Toilet-to-tap test in Daytona Beach was for research, city says


A number of toilet-to-tap concerns and conspiracies in Volusia County stem from what some have argued is a smoking gun: the City of Daytona Beach’s pilot program to test the technology. 

But city representatives are adamant that the project was merely for research purposes. Any argument that Daytona Beach will suddenly begin using recycled toilet water in its drinking supply is baseless, Assistant City Manager Andrew Holmes told The Beacon.

“I can tell you one of the key indicators that refutes that argument they’re making: The plant’s not designed for it,” he said. “We couldn’t do it if we wanted to, and we don’t want to.”

In October 2018, the Daytona Beach City Commission approved its utilities department embarking on a two-year pilot program to test the viability of rehabilitating water that has been flushed a time or two. The research project cost $3.1 million, but the utilities department got a $950,000 grant from the St. Johns River Water Management District to help pay for it.

The project was known as the Demonstration Testing System to Purify Reuse Effluent at the Westside Regional Water Reclamation Facility (WRWRF) Project.

One goal of the pilot program was to help produce data that the state and federal governments could use to develop standards for treating wastewater to drinking-water standards, Daytona Beach Utilities Director Shannon Ponitz said. 

“The state is working on it. They use the data from our tests and others — because there’s other places that are doing pilots, as well — they’re using that to develop the framework, so we don’t have that yet,” she told The Beacon. “There’s things that we don’t currently test for in our drinking water because it’s not an issue, because we get groundwater. Pharmaceuticals, emerging contaminants, some of these things, but they did test for that in that study.”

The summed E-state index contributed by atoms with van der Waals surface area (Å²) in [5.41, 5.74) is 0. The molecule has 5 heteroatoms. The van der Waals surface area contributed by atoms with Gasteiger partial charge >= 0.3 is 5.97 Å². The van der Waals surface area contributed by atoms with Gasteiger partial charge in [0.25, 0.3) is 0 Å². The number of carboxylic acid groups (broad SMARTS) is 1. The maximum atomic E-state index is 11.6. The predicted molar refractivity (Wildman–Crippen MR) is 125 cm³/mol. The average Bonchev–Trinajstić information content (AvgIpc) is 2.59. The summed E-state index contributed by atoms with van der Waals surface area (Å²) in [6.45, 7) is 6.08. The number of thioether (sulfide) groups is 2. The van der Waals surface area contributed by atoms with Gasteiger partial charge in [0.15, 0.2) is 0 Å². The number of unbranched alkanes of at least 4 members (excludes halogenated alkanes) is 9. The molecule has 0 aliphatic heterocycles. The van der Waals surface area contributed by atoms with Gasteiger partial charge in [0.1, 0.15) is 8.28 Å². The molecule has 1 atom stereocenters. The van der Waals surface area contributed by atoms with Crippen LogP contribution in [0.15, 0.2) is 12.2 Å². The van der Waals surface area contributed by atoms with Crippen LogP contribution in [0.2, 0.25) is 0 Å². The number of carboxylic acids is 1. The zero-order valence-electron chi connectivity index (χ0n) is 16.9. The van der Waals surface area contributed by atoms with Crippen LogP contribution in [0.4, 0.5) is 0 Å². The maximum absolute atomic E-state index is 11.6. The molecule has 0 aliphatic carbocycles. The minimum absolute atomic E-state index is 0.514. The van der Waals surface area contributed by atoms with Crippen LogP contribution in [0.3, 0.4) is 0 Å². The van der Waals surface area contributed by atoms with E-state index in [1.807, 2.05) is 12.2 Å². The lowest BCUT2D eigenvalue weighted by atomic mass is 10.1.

Daytona Beach’s plant took effluent through a three-step process. 

First, water was fed through a physical filtration system to remove solid waste and other particulates. According to a presentation given during tours of the facility, the pores of the filtration system were 0.002 to 0.1 microns wide. That’s compared to the width of human hair, which is approximately 70 microns.

Next, the water was pushed through another filter through reverse osmosis, a filtration process of using force to push water through a semiporous surface. 

Lastly, harsh ultraviolet rays, combined with hydrogen peroxide, were used to chemically disinfect the water. 

At the end of the three-step process, Ponitz said, the treated effluent looked no different from other drinking water. Given the strict guidelines of the testing, though, no one tasted the treated water. 

And since the plant was shut down when the study concluded, The Beacon wasn’t able to get a sample to taste, either.

Daytona Beach’s study was supposed to conclude in 2020, but was interrupted for a year by COVID-19, and concluded only last October. The results are not yet available, but the city’s utility department hopes to see the project’s results in the coming weeks.